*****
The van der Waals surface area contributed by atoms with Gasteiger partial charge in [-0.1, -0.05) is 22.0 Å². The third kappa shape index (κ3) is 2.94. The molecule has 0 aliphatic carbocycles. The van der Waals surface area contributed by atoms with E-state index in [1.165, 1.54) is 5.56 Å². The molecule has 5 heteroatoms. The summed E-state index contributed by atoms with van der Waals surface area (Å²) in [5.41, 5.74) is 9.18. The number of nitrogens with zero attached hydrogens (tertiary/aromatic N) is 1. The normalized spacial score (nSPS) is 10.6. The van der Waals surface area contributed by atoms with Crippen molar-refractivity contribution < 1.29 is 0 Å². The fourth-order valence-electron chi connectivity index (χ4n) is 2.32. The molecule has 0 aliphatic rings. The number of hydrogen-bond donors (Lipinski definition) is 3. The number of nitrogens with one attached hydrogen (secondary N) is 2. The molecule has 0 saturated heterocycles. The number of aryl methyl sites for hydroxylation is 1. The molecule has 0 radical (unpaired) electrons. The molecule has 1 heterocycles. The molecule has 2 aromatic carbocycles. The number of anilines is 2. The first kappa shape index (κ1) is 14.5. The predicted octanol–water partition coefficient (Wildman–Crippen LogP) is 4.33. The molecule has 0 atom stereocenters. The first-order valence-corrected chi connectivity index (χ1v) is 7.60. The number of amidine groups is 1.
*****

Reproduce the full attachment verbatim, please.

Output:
The van der Waals surface area contributed by atoms with Gasteiger partial charge in [-0.1, -0.05) is 22.0 Å². The third kappa shape index (κ3) is 2.94. The molecule has 0 aliphatic carbocycles. The van der Waals surface area contributed by atoms with E-state index in [1.165, 1.54) is 5.56 Å². The molecule has 5 heteroatoms. The summed E-state index contributed by atoms with van der Waals surface area (Å²) in [5.41, 5.74) is 9.18. The number of nitrogens with zero attached hydrogens (tertiary/aromatic N) is 1. The normalized spacial score (nSPS) is 10.6. The van der Waals surface area contributed by atoms with Crippen molar-refractivity contribution < 1.29 is 0 Å². The fourth-order valence-electron chi connectivity index (χ4n) is 2.32. The molecule has 0 aliphatic rings. The number of hydrogen-bond donors (Lipinski definition) is 3. The number of nitrogens with one attached hydrogen (secondary N) is 2. The molecule has 0 saturated heterocycles. The number of aryl methyl sites for hydroxylation is 1. The molecule has 0 radical (unpaired) electrons. The molecule has 1 heterocycles. The molecule has 2 aromatic carbocycles. The number of anilines is 2. The first kappa shape index (κ1) is 14.5. The predicted octanol–water partition coefficient (Wildman–Crippen LogP) is 4.33. The molecule has 0 atom stereocenters. The first-order valence-corrected chi connectivity index (χ1v) is 7.60. The number of amidine groups is 1.